Jan Miksovky as written a wonderful little post on the challenges of the user experience (UX) design world and how apparently simple things can turn complex and hellish very quickly.
He describes this creeping, but rapid complexity as 'fractal'. A great word to describe the branchiness of it all (Jan is a user experience designer, an ex-Microsoft user interface (UI) designer (see 'related stuff' below) who worked on the Windows Vista (Longhorn) user experience designs before leaving).
I completely relate. In the last 3 weeks I've been involved in designing a new particular 'feature' (one of gazillions at the moment) - at first sight to all it seems like a dead simple piece of functionality, 'user does this, they get this, this happens, happy days'. As we develop the various scenarios the monster seems to grow exponentially in its scope, not because you're wanting to add additional features (you're desperate not to or you'll never get the bloody thing out the door), but just to make the thing usable you need make the 'feature' smarter and make sure it works within the context of all the other things going on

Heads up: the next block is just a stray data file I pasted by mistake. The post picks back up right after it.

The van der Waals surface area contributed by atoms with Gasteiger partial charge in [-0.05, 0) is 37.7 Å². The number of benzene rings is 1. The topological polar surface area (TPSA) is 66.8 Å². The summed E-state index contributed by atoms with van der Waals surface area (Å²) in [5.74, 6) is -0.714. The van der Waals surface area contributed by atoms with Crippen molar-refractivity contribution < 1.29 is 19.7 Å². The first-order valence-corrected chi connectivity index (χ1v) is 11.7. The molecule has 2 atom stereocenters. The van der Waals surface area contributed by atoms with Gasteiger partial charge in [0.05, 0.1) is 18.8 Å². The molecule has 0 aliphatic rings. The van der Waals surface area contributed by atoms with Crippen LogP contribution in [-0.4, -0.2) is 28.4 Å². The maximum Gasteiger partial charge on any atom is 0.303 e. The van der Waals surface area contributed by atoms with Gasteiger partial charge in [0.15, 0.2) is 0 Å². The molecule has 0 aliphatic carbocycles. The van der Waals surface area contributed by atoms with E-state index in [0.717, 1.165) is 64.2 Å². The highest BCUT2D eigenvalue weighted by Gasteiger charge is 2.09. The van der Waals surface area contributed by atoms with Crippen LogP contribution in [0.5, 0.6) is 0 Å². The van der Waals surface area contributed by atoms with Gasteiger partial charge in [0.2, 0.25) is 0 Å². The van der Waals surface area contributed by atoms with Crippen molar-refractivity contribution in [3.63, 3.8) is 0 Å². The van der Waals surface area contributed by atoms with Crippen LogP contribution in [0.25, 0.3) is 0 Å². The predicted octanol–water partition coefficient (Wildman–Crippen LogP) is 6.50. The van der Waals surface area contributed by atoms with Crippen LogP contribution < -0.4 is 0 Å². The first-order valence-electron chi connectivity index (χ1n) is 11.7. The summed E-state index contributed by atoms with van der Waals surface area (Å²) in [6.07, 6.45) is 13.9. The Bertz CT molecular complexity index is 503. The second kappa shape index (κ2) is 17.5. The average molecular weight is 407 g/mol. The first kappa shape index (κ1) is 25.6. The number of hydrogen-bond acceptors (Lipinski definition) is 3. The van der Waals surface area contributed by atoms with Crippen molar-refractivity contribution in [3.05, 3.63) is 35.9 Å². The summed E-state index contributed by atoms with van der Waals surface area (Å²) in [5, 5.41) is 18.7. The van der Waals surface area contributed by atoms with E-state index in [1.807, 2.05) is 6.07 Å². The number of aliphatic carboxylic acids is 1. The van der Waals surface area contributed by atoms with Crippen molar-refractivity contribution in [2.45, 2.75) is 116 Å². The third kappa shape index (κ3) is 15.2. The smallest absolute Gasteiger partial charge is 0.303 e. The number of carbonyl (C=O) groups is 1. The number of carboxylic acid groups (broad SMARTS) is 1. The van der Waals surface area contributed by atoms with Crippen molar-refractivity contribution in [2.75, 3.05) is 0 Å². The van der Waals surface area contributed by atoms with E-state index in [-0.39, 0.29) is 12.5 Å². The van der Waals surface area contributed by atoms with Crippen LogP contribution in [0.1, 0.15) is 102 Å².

This takes more time & resources than you accounted for just to get the feature to work with a simple feature-set (a single feature does have feature sets). And that's just for the scenarios you've thought of . Then you put the draft experience in front of your target audience as test and of course they come only to educate you on more problems and scenarios you didn't realize existed (no complaints here: that's one of the points of the exercise). 'And so it goes as' Jan puts it.
The fractal nature of of UI design problems
There are should be no surprises to anyone involved in ux design. I've been involved in producing functional sites for over 11 years, yet it never seems to amaze me how much the depth there can be under the tip of the fractal iceberg.
Other related UX / UI stuff: